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Werner Bab remembers how his father would take him to Shabbat services at Berlin's Rykestrasse Synagogue in the 1930s, soon after the Nazis had risen to power.
"The rabbi's homily was very political in those days, and all the Jews who came had just one topic - how to get out of Germany," said Bab, an 82-year-old survivor of the Auschwitz death camp.
"But what most impressed me as a little boy was the sheer size of the building."
More than six decades after the end of the Third Reich, Rykestrasse Synagogue - Germany's biggest and an architectural and historic landmark - reopens Friday after being closed for more than a year for restoration work to recover its pre-war splendor.
The synagogue's beautiful interior, which seats up to 1,074, was allowed to deteriorate for decades because it was located in communist-run East Berlin, where concern and maintenance funds for houses of worship were in short supply due to the atheist government.
Located in the now-trendy Prenzlauer Berg neighborhood, the red brick facade appears modest in comparison to the huge prayer hall that can be seen only as one enters a court yard behind the entrance.
The synagogue, built in 1904, was set on fire during Kristallnacht - the Night of Broken Glass, when the Nazis attacked synagogues and Jewish businesses on November 9, 1938. But since it was in a densely populated neighborhood, authorities quickly doused the flames.
Sources differ as to what happened to the synagogue next; some say it was used by the Nazis as a horse stable, but others say it was used to store textiles. In any case, the synagogue was not as badly damaged as other Jewish prayer houses and was reinaugurated in 1953.
Ruth Golan, the architect in charge of the restoration, said she and her partner Kay Zareh tried to restore the original appearance by studying the few remaining pictures from the synagogue's opening in 1904.
"We used scalpels to take off layer after layer from the ceiling to restore the original paintings," said Golan, who was born in Jerusalem but spent most of her adulthood in Germany. "Unfortunately, because of the limited budget some of the ornaments could not be restored."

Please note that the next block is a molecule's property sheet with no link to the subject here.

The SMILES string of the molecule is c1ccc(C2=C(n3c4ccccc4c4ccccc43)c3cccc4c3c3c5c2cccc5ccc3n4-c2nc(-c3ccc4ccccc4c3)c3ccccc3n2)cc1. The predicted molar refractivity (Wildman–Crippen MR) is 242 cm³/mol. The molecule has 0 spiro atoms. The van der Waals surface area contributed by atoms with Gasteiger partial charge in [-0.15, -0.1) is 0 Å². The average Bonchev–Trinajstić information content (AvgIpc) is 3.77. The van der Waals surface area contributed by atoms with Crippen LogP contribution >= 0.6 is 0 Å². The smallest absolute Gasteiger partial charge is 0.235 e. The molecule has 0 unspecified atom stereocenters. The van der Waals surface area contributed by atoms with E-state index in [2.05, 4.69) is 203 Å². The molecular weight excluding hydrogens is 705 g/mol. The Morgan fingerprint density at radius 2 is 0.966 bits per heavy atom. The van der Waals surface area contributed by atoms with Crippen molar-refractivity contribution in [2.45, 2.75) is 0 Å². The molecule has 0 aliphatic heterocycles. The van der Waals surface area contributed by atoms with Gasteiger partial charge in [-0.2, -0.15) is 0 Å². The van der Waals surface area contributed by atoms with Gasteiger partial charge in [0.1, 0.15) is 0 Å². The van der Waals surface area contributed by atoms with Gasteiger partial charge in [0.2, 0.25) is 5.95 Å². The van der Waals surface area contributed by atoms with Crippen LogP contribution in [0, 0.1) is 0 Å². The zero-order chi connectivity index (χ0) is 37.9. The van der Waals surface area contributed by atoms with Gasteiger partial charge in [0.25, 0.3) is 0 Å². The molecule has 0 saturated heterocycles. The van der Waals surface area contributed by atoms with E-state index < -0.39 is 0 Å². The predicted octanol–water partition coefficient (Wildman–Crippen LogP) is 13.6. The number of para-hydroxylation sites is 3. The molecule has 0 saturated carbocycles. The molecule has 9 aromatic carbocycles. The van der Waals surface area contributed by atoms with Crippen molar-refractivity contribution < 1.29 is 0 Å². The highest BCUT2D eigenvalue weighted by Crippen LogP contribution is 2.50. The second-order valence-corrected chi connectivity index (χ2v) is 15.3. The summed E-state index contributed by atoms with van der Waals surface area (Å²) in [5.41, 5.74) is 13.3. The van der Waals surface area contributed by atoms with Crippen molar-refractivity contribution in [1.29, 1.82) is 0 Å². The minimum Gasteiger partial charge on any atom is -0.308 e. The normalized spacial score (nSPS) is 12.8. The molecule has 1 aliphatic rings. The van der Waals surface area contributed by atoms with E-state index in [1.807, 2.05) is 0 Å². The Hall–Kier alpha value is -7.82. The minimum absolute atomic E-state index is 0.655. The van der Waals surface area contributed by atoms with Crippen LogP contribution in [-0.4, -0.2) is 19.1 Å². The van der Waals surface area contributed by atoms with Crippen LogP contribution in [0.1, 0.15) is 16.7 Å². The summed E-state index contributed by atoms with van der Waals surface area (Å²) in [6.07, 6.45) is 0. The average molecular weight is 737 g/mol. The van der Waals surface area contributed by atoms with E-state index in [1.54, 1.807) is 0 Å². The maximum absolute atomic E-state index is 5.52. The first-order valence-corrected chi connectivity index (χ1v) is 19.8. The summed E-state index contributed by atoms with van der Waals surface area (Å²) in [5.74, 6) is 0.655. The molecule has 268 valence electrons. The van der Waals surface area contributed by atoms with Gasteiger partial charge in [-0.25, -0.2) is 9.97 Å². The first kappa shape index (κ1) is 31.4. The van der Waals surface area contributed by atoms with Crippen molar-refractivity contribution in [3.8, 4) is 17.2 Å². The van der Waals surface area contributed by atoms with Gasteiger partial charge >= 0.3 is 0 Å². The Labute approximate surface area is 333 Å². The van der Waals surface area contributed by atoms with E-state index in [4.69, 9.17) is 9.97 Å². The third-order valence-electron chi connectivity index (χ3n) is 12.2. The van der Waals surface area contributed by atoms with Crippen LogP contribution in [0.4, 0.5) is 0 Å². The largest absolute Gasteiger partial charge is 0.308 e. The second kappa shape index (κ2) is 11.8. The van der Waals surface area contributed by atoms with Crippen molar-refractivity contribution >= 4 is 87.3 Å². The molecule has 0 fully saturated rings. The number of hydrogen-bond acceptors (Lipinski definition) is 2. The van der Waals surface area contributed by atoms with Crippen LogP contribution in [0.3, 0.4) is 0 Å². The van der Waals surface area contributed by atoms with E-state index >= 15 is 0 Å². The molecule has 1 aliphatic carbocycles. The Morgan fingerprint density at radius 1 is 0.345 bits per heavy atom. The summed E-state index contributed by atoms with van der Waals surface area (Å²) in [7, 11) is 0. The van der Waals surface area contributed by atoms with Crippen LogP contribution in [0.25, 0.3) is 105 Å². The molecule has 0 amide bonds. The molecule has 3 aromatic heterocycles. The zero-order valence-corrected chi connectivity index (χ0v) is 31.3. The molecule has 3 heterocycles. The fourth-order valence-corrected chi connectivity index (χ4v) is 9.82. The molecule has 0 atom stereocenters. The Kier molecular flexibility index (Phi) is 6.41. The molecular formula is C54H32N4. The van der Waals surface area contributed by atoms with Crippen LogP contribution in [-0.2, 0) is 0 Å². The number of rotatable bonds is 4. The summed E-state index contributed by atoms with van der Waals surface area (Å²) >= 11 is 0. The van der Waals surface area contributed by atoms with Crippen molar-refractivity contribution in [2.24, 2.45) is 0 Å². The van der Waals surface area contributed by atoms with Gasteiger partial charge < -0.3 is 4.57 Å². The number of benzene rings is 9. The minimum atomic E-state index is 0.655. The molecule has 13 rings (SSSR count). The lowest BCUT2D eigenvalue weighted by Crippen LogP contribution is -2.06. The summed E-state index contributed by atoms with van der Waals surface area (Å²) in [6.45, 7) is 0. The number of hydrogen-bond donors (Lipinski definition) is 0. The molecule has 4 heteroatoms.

The building's facade and roof were renovated in 2000 for $5 million - which was paid for by the city - and another $4m. for the interior's restoration was provided by a city-owned lottery.
The celestial blue dome with its gold-colored stars above the altar was restored to its former beauty. But most stained glass windows were redesigned in a modern style with excerpts from Genesis - in Hebrew and German.
During the Soviet era, some of the windows had been walled up. "And we also had to redo all the woodwork - it was penetrated with mold," Golan, 62, said.
Even before Germany was reunified in 1990, Bab sometimes crossed over from West Berlin, where he lived, to the east to welcome Shabbat in the synagogue of his childhood.
"Back then there were only a few people at the service," Bab said. "Only when the Soviet immigrants started immigrating after the fall of the Berlin Wall did it start getting fuller again."
Today, Berlin has the biggest Jewish community in Germany with 12,000 registered members and eight synagogues. According to the Central Council of Jews in Germany, an estimated 250,000 Jews now live in the country, with some 110,000 of them registered religious community members.
The numbers are still a far cry from Germany's flourishing Jewish community of 560,000 before Hitler and the Nazis came to power.
On an ordinary Shabbat about 20 regulars come to worship, said Rabbi Chaim Rozwaski, who will reinaugurate the synagogue. "However, on the high Jewish holidays we sell about 300 tickets for Rykestrasse."
Werner Bab is looking forward to the inauguration but he is bothered that he will have to pray under constant police protection. While all Jewish institutions - even book stores and kosher groceries - have 24-hour police guards and concrete or metal barriers, the synagogue on Rykestrasse even has a police station inside the building as the German government does not want to take the risk of vandalism or worse.
"I find it so sad that we need police protection when we want to pray together," Bab said. "After all that has happened we still have to live in fear as Jews."
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